July 17, 2012

More thoughts on Tablets - Sizes & Screens

  • Think about what you are planning to use the tablet for
  • Unless you are already an iOS Device user - get an Android 2.3 (or higher) tablet
  • You really want to have all of the following features, no matter what:
    • WiFi-N & BlueTooth
    • Charging over USB
    • Camera
    • Flash Card Slot / Expandable Memory
    • Video-out
    • ***Capacitive Multitouch Touchscreen*** no exceptions
  • Read Reviews
  • Don't get a device that requires a contract
    • Most tablet users, even those who have 3G/4G contracts, use their tablets over WiFi almost all the time
  • Brand names, for the most part, do not matter
  • Tech specs change all the time, and are not always the best way to measure quality
This time around I'm going to focus on the size and the screen.
  • Screen size
  • Resolution & aspect ratio
    • Onscreen and video-out
    • What is a refresh rate?
      • The idea of "Bottlenecking"
  • eReaders (eInk)
Screen Size - One question I did not address is screen size.  Part of me want to take the cheap way out and say "It's a preference issue, get whatever size you want" - but most of what I've shared is just my opinion, and I can't control what you buy anyway, so I will share my thoughts on the subject.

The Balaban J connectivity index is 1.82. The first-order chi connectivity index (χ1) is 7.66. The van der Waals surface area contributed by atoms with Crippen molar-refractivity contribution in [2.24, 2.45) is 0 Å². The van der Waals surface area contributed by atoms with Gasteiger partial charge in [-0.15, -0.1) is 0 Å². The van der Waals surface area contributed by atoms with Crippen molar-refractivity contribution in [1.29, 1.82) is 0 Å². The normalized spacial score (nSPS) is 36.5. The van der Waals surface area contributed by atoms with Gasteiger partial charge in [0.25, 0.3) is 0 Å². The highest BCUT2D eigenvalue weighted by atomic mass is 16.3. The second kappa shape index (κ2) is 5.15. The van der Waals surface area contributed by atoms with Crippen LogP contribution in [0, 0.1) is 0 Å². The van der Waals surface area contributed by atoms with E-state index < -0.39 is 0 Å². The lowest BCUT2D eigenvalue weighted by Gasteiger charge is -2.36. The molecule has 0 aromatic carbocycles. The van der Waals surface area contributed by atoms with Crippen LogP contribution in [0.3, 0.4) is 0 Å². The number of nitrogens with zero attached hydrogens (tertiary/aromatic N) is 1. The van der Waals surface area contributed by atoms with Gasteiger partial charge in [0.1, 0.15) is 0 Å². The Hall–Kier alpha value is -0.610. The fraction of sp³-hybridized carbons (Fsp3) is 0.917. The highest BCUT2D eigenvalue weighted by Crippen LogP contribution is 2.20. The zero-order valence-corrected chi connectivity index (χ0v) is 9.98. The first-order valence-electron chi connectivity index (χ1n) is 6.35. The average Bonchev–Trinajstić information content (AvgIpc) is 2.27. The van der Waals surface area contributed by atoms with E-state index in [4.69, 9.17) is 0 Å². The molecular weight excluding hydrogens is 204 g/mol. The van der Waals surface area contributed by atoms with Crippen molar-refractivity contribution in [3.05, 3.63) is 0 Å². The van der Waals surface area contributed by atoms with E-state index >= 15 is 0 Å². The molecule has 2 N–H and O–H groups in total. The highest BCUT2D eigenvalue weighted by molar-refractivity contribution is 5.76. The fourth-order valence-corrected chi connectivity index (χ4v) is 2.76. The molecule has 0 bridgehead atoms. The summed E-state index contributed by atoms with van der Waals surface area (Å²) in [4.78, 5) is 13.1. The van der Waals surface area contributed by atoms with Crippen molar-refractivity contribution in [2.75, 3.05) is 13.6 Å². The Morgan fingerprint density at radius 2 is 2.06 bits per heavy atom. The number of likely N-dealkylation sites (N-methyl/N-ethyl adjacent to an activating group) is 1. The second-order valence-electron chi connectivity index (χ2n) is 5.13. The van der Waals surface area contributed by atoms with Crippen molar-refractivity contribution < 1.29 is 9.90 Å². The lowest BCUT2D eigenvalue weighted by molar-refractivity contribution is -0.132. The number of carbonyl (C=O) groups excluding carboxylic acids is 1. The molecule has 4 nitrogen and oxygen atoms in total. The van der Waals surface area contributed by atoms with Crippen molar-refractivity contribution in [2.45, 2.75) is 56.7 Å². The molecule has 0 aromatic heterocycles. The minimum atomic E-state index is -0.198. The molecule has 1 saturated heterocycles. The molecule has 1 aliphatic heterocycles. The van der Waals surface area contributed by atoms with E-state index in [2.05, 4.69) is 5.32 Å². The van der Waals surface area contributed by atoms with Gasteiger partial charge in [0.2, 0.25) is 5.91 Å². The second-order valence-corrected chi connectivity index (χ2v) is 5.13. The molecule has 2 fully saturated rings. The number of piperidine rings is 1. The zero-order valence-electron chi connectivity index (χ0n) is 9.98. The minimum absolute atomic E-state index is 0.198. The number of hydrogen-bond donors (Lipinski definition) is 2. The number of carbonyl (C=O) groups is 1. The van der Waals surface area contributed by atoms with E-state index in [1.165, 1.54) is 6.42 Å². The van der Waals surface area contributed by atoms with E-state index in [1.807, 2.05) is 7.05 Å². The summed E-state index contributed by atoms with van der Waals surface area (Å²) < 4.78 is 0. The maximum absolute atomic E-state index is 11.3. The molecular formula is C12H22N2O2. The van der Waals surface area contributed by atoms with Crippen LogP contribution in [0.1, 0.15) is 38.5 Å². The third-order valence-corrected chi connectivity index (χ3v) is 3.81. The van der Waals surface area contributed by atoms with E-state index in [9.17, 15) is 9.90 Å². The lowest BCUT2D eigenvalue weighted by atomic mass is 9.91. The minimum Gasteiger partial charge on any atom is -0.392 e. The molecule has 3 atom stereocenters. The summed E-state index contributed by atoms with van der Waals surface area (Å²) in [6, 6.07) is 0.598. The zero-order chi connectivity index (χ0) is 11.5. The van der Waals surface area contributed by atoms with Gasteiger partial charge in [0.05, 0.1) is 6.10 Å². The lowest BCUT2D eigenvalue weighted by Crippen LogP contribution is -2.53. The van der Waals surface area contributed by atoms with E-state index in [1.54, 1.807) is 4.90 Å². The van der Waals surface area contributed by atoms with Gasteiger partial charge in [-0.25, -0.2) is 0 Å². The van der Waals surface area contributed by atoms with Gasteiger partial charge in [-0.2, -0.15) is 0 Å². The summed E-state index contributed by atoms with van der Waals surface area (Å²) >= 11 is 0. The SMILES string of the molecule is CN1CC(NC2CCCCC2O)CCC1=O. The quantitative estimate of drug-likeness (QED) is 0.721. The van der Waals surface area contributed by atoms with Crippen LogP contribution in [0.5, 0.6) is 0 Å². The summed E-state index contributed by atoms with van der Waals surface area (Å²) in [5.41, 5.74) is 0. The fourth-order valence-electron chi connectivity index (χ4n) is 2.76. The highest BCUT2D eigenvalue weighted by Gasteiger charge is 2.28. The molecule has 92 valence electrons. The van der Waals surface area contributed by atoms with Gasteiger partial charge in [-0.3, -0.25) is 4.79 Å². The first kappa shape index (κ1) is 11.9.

Quick answer - 7" screen is perfection.

For what I would hope are obvious reasons - you don't want a tiny screen. Watching movies, playing games, designing documents - all of those experiences benefit from as much screen space as possible. However - tablets are, by design, meant to be portable (ultraportable to use an outdated buzzword). Anything bigger than 7" limits how you can carry it.

Personally, I am a large human being (read: obese) - and one thing about clothing for larger (fat) people is the clothing designers tend to scale the pockets with the pants - so I can easily fit a 7" tablet in my pocket.  I don't know if that is true for most people, but it is for me. What I do know is true for everyone - a 7" tablet is easier to carry than a 9" or 10" one.

At 10" I would rather just bring a laptop. If I'm going to carry something that big around - might as well make it a full-fledged computer.

What about smaller tablets?  Like 5" ones, or pocket-sized ones like the iPod Touch?  Well at that size, you should pretty much just get a smart-phone. I do like the iPod Touch, but you can do a lot more with an Android tablet.

Screen Resolution & Aspect Ratio - This is different than screen size. You can have three 7" screens - each with different resolutions, and possibly even 3 different aspect ratios. In fact, screen resolution is more important than screen size in everything other than portability.

Quick answer - The higher the resolution display, the better (no less than 1024 x 600) and widescreen format (16:9 or 16:10). For video-out resolution, no less than 1080p at 60 Hz.

Here is an article with screen shots comparing different tablet resolutions.  It gives you a good overall picture as to why you want a higher resolution display. It affects apps, keyboards, browsing, movies, everything. For your built-in screen, you want at least 1024 x 600, or 1024 x 768 - but, of course, the higher the better.